Jamaine Ortiz has reached the point in his career where each upcoming fight is his toughest test to date. No more tune-ups. No more cakewalks. And certainly no more stay-busy fights.
His upcoming bout is no exception. On Saturday, May 21 live on ESPN, ESPN+, and ESPN Deportes from Resorts World Event Center in Las Vegas, NV, the undefeated, reigning NABF 135-pound champion Ortiz (15-0-1, 8 KOs) faces former U.S. Olympian, former junior world champion, and U.S. Marine Corps veteran Jamel Herring (23-3, 11 KOs) in a 10-round bout for both Ortiz’s NABF title and the vacant USBA lightweight title.
The fight kicks off ESPN’s live coverage beginning at 8 pm ET/5 pm PT. Tickets are on sale now via Etix.com. The event, promoted by Bob Arum’s Top Rank Promotions, also features a 12-round WBO Interim middleweight world title showdown between Janibek “Qazaq Style” Alimkhanuly and undefeated Englishman Danny Dignum.
“Every fight is tougher than the last one. That’s what’s expected,” Ortiz said. “At the end of the day, I want to prove I’m the best and the only way to do that is to continue taking challenges, even some you may not be ready for or some you don’t anticipate.
“But if the people who are behind believe you’re ready, you have to go for it. And I’m ready. I’m not scared of any challenge.”
The 26-year-old Ortiz is looking to simply seize yet another opportunity on boxing’s biggest stage. “The Technician,” a Worcester, MA, native signed with Jimmy Burchfield’s CES Boxing, showcased his array of talents February 18 on Showtime’s ShoBox: The New Generation in a convincing, unanimous-decision win over Nahir Albright, which, like his last few fights, was billed at the time as the toughest of his career.
Now the real test begins. In Herring, Ortiz is facing a 2012 U.S. Olympian who began his career at 135 pounds before finding unrivaled success at super featherweight, which included an impressive knockout over Juan Pablo Sanchez, an upset win over Masayuki Ito for the WBO 130-pound crown, and subsequent title defenses against Lamont Roach Jr., Jonathan Oquendo, and Carl Frampton before losing the belt to Shakur Stevenson in 2021. He’s back at 135 looking to add his name to the mix among the lightweight division’s elite.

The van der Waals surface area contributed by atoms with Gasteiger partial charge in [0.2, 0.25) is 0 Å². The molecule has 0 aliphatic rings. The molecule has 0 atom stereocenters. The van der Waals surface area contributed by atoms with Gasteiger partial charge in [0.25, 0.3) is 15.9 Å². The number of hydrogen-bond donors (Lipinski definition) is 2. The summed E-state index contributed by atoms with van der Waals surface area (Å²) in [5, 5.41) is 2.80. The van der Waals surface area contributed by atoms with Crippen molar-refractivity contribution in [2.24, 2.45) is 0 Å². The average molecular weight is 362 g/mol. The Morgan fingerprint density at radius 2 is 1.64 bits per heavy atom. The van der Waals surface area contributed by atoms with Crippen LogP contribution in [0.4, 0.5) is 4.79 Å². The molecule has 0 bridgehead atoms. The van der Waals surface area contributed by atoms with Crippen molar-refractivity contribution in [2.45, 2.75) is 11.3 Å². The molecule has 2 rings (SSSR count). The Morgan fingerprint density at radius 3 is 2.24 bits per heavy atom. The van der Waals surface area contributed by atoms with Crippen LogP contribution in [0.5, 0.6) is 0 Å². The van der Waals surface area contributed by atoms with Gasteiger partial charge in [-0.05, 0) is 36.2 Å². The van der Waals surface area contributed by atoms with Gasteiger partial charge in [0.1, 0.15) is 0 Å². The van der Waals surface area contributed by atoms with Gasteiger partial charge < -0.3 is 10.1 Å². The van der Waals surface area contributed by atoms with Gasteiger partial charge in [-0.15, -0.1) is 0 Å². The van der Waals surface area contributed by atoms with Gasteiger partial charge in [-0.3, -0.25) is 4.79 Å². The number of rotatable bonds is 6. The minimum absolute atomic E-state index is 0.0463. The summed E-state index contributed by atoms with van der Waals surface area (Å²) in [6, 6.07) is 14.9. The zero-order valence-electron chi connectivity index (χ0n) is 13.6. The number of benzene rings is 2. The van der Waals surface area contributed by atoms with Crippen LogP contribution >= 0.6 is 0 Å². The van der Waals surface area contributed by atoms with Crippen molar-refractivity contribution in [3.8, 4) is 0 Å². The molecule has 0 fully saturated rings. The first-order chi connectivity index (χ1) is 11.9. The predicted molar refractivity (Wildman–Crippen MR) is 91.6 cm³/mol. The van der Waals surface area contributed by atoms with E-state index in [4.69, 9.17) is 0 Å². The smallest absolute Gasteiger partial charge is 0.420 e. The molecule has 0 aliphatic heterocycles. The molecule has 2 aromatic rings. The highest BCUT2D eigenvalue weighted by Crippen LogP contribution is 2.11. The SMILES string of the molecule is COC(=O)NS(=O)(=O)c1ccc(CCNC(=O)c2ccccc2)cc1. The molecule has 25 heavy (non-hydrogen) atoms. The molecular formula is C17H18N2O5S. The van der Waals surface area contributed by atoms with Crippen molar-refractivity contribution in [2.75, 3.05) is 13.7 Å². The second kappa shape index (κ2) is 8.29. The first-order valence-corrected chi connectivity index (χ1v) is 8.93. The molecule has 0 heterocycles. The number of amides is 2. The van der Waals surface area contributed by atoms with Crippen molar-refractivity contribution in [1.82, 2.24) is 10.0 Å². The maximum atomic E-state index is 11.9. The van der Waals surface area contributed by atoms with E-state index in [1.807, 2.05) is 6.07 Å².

So is Ortiz. His first real taste of the boxing limelight came in November of 2020 when he became the first fighter to stop challenger Sulaiman Segawa, finishing his opponent in the seventh round of a scheduled eight-round bout on the undercard of the Mike Tyson-Roy Jones pay-per-view event in California. In April of 2021, his first appearance on ESPN, he fought to a draw against fellow unbeaten lightweight Joseph Adorno, surviving two knockdowns to keep his unbeaten record intact.
That fight may have been the turning point that resulted in February’s dominant performance against Albright, who entered the bout with seven knockouts on his resume and had just demolished renowned prospect Michael Dutchover. Unnerved by Albright’s recent surge, Ortiz put on a clinic that night in Orlando, out-boxing Albright en route to a relatively stress-free 98-92, 97-93, 97-93 win.
“I tried to adjust some of the mistakes I made from the [Adorno] fight,” Ortiz said. “I took my time and spent more time boxing. I’m not just a guy that comes in there and throws a bunch of punches. I’m trying to get hit less so I can be back in the ring quicker.
“You have to think about being smarter,” he continued. “Since I turned pro, my goal has been to entertain the fans. There are ways to do that, either through social media or by fighting a fan-friendly style. I don’t have a lot of crazy knockouts, but I feel like I have an entertaining style. I’m getting away from that concept a bit and trying to preserve my body a little more and be more conscious. You don’t have to fight every second of every round.”
Realizing he played into Adorno’s hands in April of 2021 by engaging in a slugfest with the hard-hitting right-hander, Ortiz made the right adjustments against Albright, who left the ring frustrated and battered by Ortiz’s impeccable hand speed and footwork.
Herring, who turns 37 in October, is clearly in a different class from Ortiz’s previous opponents, but the mindset is the same – move, box, defend, and stay out of danger.
“He’s a tough dude – very mentally strong,” Ortiz said of Herring, “and being a Marine, you already know he’s coming in shape. He’s disciplined. This is not going to be easy, but I believe I have the better skill set. Him being a former world champ and getting older and me coming up the ladder, this is the perfect fight for me. It was a no-brainer.”
Earlier in his career, Ortiz had just as much going on outside of the ring as he did between the ropes, first working as a carpenter’s apprentice and most recently getting involved in selling real estate. With each fight, he transitions more and more toward becoming a full-time boxer who eats, sleeps, and breathes the sport. He’s brought others into his circle to handle various day-to-day affairs, allowing him to focus on his craft, and he admits to taking more moments to truly appreciate where he is and embrace the moment. At 26, these are his prime years, and he knows he’s one or two more wins away from the potential opportunity of a lifetime in boxing’s hottest weight class.
“A win puts me in the discussion. That’s what I’m hoping for,” Ortiz said. “You’ve just got to keep your head down, keep working, and focus on the plan. I’ve always been an opportunist and you’ve got to be ready when that opportunity presents itself. I could make more money working a normal job, but I’ve made the sacrifices I need to make for the time being for moments like this.”